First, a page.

The best translation apps for world travelers, new language learners, and explorers and scholars everywhere!
Whether you're traveling to new and interesting places or trying to talk to new and interesting people at home, thanks to the iPhone, language is no longer an absolute barrier to communication. While we don't have Star Trek's universal translator - yet! - we do have plenty of apps on the App Store that can help with translation.
Now, translation apps can be expensive, especially when you start dealing with language packs and dictionaries that are only available via additional in-app purchases. So, we've gone through, tested them out, and figured out which are our favorites, and which we think are the absolute best translation apps for iPhone.
With iTranslate Voice, simply swipe up from the main screen and select your input and output languages. Then tap whatever bubble for the language you'll be speaking in and iTranslate Voice will do the rest. AirTranslate is an amazing feature that allows two users both using iTranslate Voice to pair their devices together and speak back and forth. It's a great tool where language barriers are present.
Outside of a decent interface that's just as easy to use as it is to look at, you can also tab on words to see their meanings and different forms of them.
iTranslate Voice is the best choice of translation apps for those new to a language or who aren't at all familiar with a local language. Voice recognition works great and will allow you to easier break down a language barrier faster.
If you aren't looking for an all-out translator but more of a dictionary and knowledge base, Languages is a great deal. Instead of buying different dictionaries, you pay one price and you've got all the dictionaries that Languages includes. There are currently 12 dictionaries included right now.
Languages isn't really geared at users who don't know a foreign language but more as a reference for times that you can't figure out a word or just need your memory jogged. It's the perfect companion for students and a great resource to have while learning. At only $2.99 for a ton of dictionaries you can use while offline, you can't really beat it.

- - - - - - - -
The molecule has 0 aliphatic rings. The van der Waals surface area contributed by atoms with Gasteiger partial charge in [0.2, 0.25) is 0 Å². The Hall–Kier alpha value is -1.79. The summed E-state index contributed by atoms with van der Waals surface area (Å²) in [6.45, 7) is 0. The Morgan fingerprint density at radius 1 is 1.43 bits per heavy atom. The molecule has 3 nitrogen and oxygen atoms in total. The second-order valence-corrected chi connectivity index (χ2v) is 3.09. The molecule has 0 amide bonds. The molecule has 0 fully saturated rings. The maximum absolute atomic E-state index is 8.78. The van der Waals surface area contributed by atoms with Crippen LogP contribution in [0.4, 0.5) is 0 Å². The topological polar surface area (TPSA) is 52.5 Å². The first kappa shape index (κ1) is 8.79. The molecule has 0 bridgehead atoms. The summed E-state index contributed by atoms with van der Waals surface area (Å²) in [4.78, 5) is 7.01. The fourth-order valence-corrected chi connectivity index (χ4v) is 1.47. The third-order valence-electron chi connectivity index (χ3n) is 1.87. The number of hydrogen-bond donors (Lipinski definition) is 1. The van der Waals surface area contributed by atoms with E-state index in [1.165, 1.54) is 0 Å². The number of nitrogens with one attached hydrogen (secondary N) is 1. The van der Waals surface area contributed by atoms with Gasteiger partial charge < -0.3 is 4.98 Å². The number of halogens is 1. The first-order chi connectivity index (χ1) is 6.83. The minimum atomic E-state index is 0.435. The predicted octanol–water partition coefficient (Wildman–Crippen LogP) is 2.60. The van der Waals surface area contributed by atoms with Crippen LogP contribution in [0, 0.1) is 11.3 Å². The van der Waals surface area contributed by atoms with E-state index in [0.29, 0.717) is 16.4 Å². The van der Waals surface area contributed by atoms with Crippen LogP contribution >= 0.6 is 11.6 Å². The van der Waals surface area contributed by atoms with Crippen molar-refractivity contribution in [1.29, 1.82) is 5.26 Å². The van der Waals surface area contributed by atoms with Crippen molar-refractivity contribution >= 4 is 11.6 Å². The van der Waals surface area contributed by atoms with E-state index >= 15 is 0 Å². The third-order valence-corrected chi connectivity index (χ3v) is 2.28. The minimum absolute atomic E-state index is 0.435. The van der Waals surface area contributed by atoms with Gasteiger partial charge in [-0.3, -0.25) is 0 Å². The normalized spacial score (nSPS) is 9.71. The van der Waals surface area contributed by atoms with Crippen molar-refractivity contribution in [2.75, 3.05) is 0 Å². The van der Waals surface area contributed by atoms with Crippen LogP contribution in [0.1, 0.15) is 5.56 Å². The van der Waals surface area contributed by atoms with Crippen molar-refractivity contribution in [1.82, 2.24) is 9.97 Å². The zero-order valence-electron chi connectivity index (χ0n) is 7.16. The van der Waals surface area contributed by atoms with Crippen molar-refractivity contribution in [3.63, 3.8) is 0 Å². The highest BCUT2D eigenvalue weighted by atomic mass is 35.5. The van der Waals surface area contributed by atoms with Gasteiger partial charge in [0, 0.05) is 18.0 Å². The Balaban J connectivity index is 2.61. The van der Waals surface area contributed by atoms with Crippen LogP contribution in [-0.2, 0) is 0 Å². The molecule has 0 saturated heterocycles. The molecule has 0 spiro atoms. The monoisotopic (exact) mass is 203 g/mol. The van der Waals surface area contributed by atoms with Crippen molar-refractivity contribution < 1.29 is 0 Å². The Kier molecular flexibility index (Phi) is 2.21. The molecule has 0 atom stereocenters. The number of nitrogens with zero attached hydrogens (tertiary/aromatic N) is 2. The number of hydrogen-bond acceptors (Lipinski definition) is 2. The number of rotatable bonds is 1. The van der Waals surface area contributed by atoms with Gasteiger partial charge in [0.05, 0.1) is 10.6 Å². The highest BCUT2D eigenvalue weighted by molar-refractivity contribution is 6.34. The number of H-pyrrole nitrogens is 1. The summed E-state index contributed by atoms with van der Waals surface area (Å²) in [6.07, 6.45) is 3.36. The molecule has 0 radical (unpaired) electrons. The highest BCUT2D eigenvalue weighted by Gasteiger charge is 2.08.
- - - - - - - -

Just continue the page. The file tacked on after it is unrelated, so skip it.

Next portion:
While it's disappointing that Google still hasn't updated Google Translate to support the iPhone 5's interface, it's still a great, if now squat-looking resource. Google Translate supports 64 languages and will speak translations out-loud. There may not be a fancy interface or tons of additional features, but it does what it needs to and it does it for free.
The downside is, you'll need an internet connection in order to use Google Translate. There's no offline mode. However, it's free and a good choice for those who need more than just a pocket dictionary, and the ability to actually translate most of what is spoken to another language.
Made by the same developer as iTranslate Voice, iTranslate doesn't cost you anything and includes most of the same features and dictionaries. Instead of speaking, you'll need to type in your query manually, but for light travelers or those who don't have a need for a translate app often, it more than gets the job done.
You also have the ability to change voices and adjust volume. iTranslate also has in-app purchase options to remove ads and add voice recognition, so if you decide you want to move up, you can. (Though I'd recommend purchasing iTranslate Voice instead of paying for voice recognition through in-app purchase, since it'll save you $1.)
iTranslate is perfect for people who want something a little more robust than Google Translate but don't need the voice recognition features of iTranslate Voice.
If you're traveling somewhere where the signs, menus, and other important information is written in a language other than your own, it can be challenging or even intimidating to get around. Word Lens, while it has its limitations, can help. It works by using your camera to visually translate signs, menus, and other writing back to your native language. Thanks to Augmented Reality, the translated text simply replaces the original on your iPhones live display.
Each language pack is around $5 as an in-app purchase but it's well worth it if you're traveling somewhere and need writing translated.
Okay, so Pixter may not be an actual translation app but it actually does double as one. While Pixter may specialize in optical character recognition, it also has the ability to take the text it recognizes and translate it to a different language.
This can come in handy at times when you need to quickly translate large blocks of text either from a book, magazine, manual, or other written document. Pixter will also save your clips natively in the app for later reference as well. Especially for business people dealing with unfamiliar languages, Pixter can come in very handy.
Those are the best translation apps I've come across for the iPhone. If you've found any others that you've loved, or if you've found creative ways to use your iPhone to help you translate or better understand words, voices, or signs while traveling, let me know!